Swing Counties Tell Story of Republicans’ Defeat
This time, it was Mitt Romney who was tempted to go for the prize, as his camp poured $10 million into Pennsylvania in the closing weeks of the campaign. He lost by more than five points, suffering the same fate as every one of his party’s nominees in the previous five elections.
To understand why, look at two Philadelphia suburban counties: Delaware, a middle-class enclave, and Montgomery, a more affluent home along the blue-blood Main Line. Republicans win many of the local offices in Montgomery and Delaware, and until a few decades ago, so did the party’s presidential nominees. This November, President Barack Obama carried both counties by about 60,000 votes.
Montgomery is Pennsylvania’s third-most-populated county and Delaware its fifth, both are growing and becoming more diverse. The residents aren’t Romney’s 47 percent -- those he called takers who rely on government largesse -- they just don’t like the current brand of national Republicanism.
Pennsylvania will remain relatively blue in presidential politics until Republicans can compete in these counties.
This state of affairs is replicated in venues that really were swing states, Virginia and Colorado for starters.
In Virginia, Prince William and Loudon counties are Washington exurbs that Obama carried in 2008, but had gone for George W. Bush in 2004, and were won decisively by the Republican Governor Bob McDonnell three years ago. Four days before the election, McDonnell predicted that Romney would win the counties this year.
Instead, Obama carried Prince William, the third-most- populous county in the state, by 16 percent, or 28,873 votes. He won a narrower, but clear, victory in Loudoun, which before 2008 hadn’t voted for a Democratic president since 1964 and where 20 years earlier George H.W. Bush won more than two to one.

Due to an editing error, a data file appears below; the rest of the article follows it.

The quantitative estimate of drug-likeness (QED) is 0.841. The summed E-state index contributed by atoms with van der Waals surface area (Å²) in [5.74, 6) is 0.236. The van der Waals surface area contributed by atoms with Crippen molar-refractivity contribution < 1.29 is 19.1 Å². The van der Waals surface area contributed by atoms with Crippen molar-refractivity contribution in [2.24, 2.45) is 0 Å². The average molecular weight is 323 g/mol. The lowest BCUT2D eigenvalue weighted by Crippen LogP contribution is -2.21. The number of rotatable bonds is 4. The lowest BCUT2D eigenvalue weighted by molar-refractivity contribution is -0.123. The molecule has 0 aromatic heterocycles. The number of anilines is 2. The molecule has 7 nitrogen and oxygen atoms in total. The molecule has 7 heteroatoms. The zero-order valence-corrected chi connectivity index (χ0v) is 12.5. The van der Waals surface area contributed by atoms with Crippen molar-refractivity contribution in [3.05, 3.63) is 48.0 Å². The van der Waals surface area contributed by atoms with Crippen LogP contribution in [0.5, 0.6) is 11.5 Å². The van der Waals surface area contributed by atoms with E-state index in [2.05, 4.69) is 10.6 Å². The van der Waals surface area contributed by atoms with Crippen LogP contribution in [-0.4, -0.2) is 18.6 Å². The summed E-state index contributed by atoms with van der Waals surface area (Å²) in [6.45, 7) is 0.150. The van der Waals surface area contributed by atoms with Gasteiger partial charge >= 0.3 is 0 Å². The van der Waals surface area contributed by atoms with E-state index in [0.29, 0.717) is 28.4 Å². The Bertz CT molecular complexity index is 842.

These two counties, although different, share important political characteristics. They are fast-growing -- Prince William’s population has quadrupled over the past 40 years and Loudoun’s has grown 10-fold -- affluent and diversifying with a mix of Latinos, blacks and Asians. In local races, they favor Republicans; the national patterns are going the other way.
The picture is similar in Colorado, particularly in Arapahoe County, to the east of Denver, the state’s third-most populous, and to the west, Jefferson County, which casts more votes than any other. Like their Virginia counterparts, these counties are fast-growing and comparatively well off. They shape close elections.
Arapahoe is more diverse, with more minorities, and tilts more Democratic. Obama carried it Nov. 6 by 10 points, more than a tilt.
Jefferson is typical of large, growing suburbs with a range of voters from upper income to working class. “It mirrors in every election, Colorado,” says Craig Hughes, a top Democratic consultant there. “If you want to carry the state, you carry Jefferson.” Obama won it by almost five points.
In Florida, it’s Hillsborough County, consisting of Tampa and environs. It’s the fourth-most-populous county in the state and the best bellwether: It has voted the same as the rest of the state in every presidential contest since Jack Kennedy won in 1960.
Before 2008, Hillsborough had gone Republican in six of the seven preceding presidential elections. It went for Obama by about seven points last time and by a similar margin this year.
“The Democrats’ grass-roots organization bringing minorities and young college students to vote was the difference,” says Susan MacManus, a political science professor at the University of South Florida.
In Ohio, it was Hamilton County, which includes Cincinnati and suburbs. Ohio is a diverse state, and the political race touched all corners; Hamilton County is a microcosm of that diversity: old-line Republicans, who used to dominate, plus young professionals and racial minorities. It was carried by George W. Bush in 2004 and Obama in 2008 and 2012.
There was no place where the ground game or infrastructure battle was joined more forcefully, on both sides. Obama almost matched his 2008 margin, carrying the county by about 20,000 votes. In such a pitched battle, there are lots of explanations.
Alex Triantafilou, the energetic Republican chairman for Hamilton County, worries that among the “independent swing voter, the 35- to 45-year-old female whose dad was a Republican” and among young professionals, “we just didn’t do as well as we should have.”
In 2012, Obama was a stronger candidate with a superior organization. Republicans are in dangerous disfavor with minorities and young voters. The party’s problems run deeper, as these eight bellwether counties across the U.S. illustrate.
(Albert R. Hunt is a Bloomberg View columnist. The opinions expressed are his own.)
To contact the editor responsible for this column: Max Berley at email@example.com.